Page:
Resignation of Aráoz[edit]

During the evening of 1 October 2019, Mercedes Aráoz, whom Congress had declared interim president, resigned from office.[2] Aráoz resigned, hoping that the move would promote the new general elections proposed by Vizcarra and postponed by Congress.[2][1] President of Congress Pedro Olaechea was left momentarily speechless when informed of Aráoz's resignation during an interview.[17] At the time, no governmental institution or foreign government recognized Aráoz as president.[17]

Legislative elections decreed[edit]

Vizcarra issued a decree calling for legislative elections on 26 January 2020.[2] The Organization of American States released a statement saying that the Constitutional Court could determine the legality of President Vizcarra's actions and supported his call for legislative elections, saying "It’s a constructive step that elections have been called in accordance with constitutional timeframes and that the definitive decision falls to the Peruvian people".[17]

Response[edit]

Christine Armario of the Associated Press wrote, "The dissolution of congress has plunged Peru into its deepest constitutional crisis in nearly three decades, and it may also be the start of a final, bleak chapter for the country’s most prominent political dynasty. When the legislature was last shut down in 1992, strongman Alberto Fujimori sat in the presidential palace calling the shots. Fast forward 27 years, and now it is the party led by his cherished eldest daughter that is being kicked out".[18] Public opinion polls by the Institute of Peruvian Studies (IEP) showed that 84% of respondents approved of Vizcarra's move to dissolve Congress.[14] A similar poll by Peruvian pollster CPI found 89.5% of respondents supported the dissolution of Congress.[19]

References[edit]

  1. ^ a b c d e f g h i j k "Peru's president dissolves Congress to push through anti-corruption reforms". The Guardian. 1 October 2019. ISSN 0261-3077. Retrieved 1 October 2019.
  2. ^ a b c d e "Peru's vice-president resigns amid power struggle". BBC News. 2 October 2019. Retrieved 2 October 2019.
  3. ^ a b "Peru's leader names new prime minister as he reforms Cabinet". Associated Press. 18 September 2017. Retrieved 1 October 2019.
  4. ^ a b c d e Briceno, Franklin (27 September 2019). "Peru leader pushes vote that could let him dissolve congress". The Washington Post. Retrieved 1 October 2019.
  5. ^ Quigley, John (21 March 2018). "Vizcarra Set to Become Peru's New President Facing Daunting Challenges". Bloomberg. Retrieved 22 March 2018.
  6. ^ Taj, Mitra. "Peru president proposes referendum on political, judicial reform". Reuters. Retrieved 17 August 2018.
  7. ^ Tegel, Simeon (12 August 2018). "Corruption scandals have ensnared 3 Peruvian presidents. Now the whole political system could change". The Washington Post. Retrieved 17 August 2018.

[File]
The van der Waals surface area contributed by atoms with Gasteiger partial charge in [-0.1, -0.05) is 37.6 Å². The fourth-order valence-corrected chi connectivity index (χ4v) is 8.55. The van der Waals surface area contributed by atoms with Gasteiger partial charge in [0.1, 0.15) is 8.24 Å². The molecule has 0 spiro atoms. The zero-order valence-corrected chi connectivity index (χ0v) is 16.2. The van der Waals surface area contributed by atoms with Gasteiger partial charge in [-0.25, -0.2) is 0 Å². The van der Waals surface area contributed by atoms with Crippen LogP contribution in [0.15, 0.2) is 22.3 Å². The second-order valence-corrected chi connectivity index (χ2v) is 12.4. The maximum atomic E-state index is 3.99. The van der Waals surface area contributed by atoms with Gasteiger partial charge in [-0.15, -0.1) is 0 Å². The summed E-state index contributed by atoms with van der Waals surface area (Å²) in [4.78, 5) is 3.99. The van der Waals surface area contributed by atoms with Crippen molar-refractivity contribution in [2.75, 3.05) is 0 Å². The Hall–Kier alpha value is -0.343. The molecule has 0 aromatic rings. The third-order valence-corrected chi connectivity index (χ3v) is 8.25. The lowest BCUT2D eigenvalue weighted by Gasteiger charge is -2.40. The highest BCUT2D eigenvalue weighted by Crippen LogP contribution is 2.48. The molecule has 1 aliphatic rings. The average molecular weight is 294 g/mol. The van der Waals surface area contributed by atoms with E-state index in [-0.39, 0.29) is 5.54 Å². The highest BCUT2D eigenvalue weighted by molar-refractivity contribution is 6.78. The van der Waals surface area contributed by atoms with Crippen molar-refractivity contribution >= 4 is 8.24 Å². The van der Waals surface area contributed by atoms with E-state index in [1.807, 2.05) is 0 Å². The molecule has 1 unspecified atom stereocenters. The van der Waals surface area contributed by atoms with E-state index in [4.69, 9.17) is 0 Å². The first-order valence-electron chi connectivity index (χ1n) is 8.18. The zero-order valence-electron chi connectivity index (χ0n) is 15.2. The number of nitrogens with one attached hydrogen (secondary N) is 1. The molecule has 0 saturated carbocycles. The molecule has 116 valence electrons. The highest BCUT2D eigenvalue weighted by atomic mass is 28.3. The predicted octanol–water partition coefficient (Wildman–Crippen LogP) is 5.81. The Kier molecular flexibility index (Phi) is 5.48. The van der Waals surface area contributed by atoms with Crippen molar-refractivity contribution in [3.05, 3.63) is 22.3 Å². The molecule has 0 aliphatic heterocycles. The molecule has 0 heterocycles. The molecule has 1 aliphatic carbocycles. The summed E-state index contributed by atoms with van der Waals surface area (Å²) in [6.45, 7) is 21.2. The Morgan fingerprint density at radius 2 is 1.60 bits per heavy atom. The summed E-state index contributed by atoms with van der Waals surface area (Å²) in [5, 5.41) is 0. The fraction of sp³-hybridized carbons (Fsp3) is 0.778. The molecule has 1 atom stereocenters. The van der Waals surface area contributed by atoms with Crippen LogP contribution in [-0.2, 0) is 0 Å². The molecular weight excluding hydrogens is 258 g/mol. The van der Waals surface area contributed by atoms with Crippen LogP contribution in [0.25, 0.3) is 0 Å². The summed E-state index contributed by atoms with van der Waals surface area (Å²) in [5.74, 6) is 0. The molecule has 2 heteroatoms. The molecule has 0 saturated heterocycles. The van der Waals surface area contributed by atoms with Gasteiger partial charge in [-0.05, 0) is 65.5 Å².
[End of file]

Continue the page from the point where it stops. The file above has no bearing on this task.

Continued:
8. ^ Collyns, Dan (10 October 2018). "Peru opposition leader Keiko Fujimori detained over 'money laundering'". The Guardian. Retrieved 10 October 2018.
  9. ^ a b "Referéndum | Congresistas presentan proyecto para retirar la bicameralidad y no reelección de congresistas". RPP (in Spanish). Retrieved 12 October 2018.
  10. ^ Chávez, Paulo Rosas (23 May 2017). "Martín Vizcarra: entre la reconstrucción y su renuncia por Chinchero [ANÁLISIS]". El Comercio (in Spanish). Retrieved 23 March 2018.
  11. ^ Briceno, Franklin (9 December 2018). "Exit polling indicates Peruvians vote to fight corruption". The Miami Herald. Retrieved 10 December 2018.
  12. ^ "Presidente de Perú considera disolver Congreso si legisladores no aprueban reforma política". Reuters. 29 May 2019. Retrieved 31 May 2019.
  13. ^ a b Zarate, Andrea; Casey, Nicholas (3 October 2019). "How a Political Crisis Seized Peru: Boom Times, Corruption and Chaos at the Top". The New York Times. ISSN 0362-4331. Retrieved 8 October 2019.
  14. ^ a b "Disolución del Congreso | Martín Vizcarra | 84% de peruanos apoya la disolución del Congreso". RPP (in Spanish). Retrieved 7 October 2019.
  15. ^ "Peru has been thrown into a constitutional crisis. Allies must support a solution that preserves its social progress". The Washington Post. 2 October 2019. Retrieved 7 October 2019.
  16. ^ "Peru's Police and the Joint Command of Peru's Military Branches Say They Recognize Vizcarra as President and the Head of the Armed Forces and Police-Statements". Reuters. 1 October 2019. Retrieved 1 October 2019.
  17. ^ a b c "Peru's VP gives up claim to the presidency in blow to opposition". Reuters. 2 October 2019. Retrieved 7 October 2019.
  18. ^ "Dark days for Peru's political dynasty after congress closes". Associated Press. 4 October 2019. Retrieved 7 October 2019.
  19. ^ Perú (5 October 2019). "Disolución del Congreso: 89.5% está de acuerdo, según encuesta". Metro International (in Spanish). Retrieved 8 October 2019.